If I did this again, I would NOT use OSB. This was dumb. Dumb, dumb, dumb. Know who’s dumb? This guy. I got a nice Whiteside pattern bit. Pattern bits are regular straight bits with a bearing at the bottom near the router. If you have a template on top of a piece of wood to route, the bearing will spin against the wood and prevent the cutting edge from going past your template.
I cut a few piece of OSB that I had laying around as pictured, and arranged them as pictured. I slapped down some glue, and put down another few pieces to achieve the picture on the left. The goal is simply to make some wood that roughly approximates the outline of the router. I used the fence to keep everything straight.
Now, I had a 1″ tall bit with a bearing above it and a 1/4″ thick insert plate. My goal was to route a slightly-deeper-than 1/4″ edge within that rectangle cutout there. You want it deeper than the depth of the plate so that you can install leveling screws and make it perfectly level with the table. I made the template 1″ high, so that I could lower my 1″ bit enough for the bearing to contact the template. I should just take a picture of this.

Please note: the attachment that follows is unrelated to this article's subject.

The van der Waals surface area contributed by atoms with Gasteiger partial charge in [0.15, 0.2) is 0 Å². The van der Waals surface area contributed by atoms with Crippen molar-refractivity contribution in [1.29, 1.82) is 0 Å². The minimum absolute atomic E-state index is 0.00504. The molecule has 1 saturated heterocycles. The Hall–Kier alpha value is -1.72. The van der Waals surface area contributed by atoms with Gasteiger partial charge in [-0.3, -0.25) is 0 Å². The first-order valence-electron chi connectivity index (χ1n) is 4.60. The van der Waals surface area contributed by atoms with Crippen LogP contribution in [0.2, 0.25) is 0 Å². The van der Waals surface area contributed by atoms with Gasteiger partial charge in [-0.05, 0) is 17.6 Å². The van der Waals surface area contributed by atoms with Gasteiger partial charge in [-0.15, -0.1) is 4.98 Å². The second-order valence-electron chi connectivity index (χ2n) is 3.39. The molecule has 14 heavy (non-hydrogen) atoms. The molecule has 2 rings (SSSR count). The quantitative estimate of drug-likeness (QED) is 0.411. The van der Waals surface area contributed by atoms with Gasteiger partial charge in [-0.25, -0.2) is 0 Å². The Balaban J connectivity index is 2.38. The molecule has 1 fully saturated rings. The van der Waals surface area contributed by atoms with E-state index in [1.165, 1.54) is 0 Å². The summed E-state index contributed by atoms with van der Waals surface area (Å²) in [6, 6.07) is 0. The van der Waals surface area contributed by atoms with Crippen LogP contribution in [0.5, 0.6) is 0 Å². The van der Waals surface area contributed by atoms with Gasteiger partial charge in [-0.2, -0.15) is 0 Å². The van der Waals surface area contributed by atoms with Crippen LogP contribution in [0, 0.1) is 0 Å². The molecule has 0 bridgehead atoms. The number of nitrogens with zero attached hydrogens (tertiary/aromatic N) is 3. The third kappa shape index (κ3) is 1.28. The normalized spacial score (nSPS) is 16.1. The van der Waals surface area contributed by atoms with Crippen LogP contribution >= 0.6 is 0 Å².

Anyway, I let the glue dry, clamped it to the table top, and ran the router around the edges of the rectangle. This got me my ledge on which the insert could rest. The next step was to drill a couple of pilot holes, and then a jigsaw, and get the middle cut out. I used the router afterwards to clean up the edges.
I initially tried to use the table saw fence as a guide for the jigsaw, but it ended up working better to simply freehand it. These cuts won’t be visible with the plate installed anyway, so I wasn’t too worried. At this point I had test fitted the plate and gotten everything set up. I also drilled some holes in the corners for leveling screws.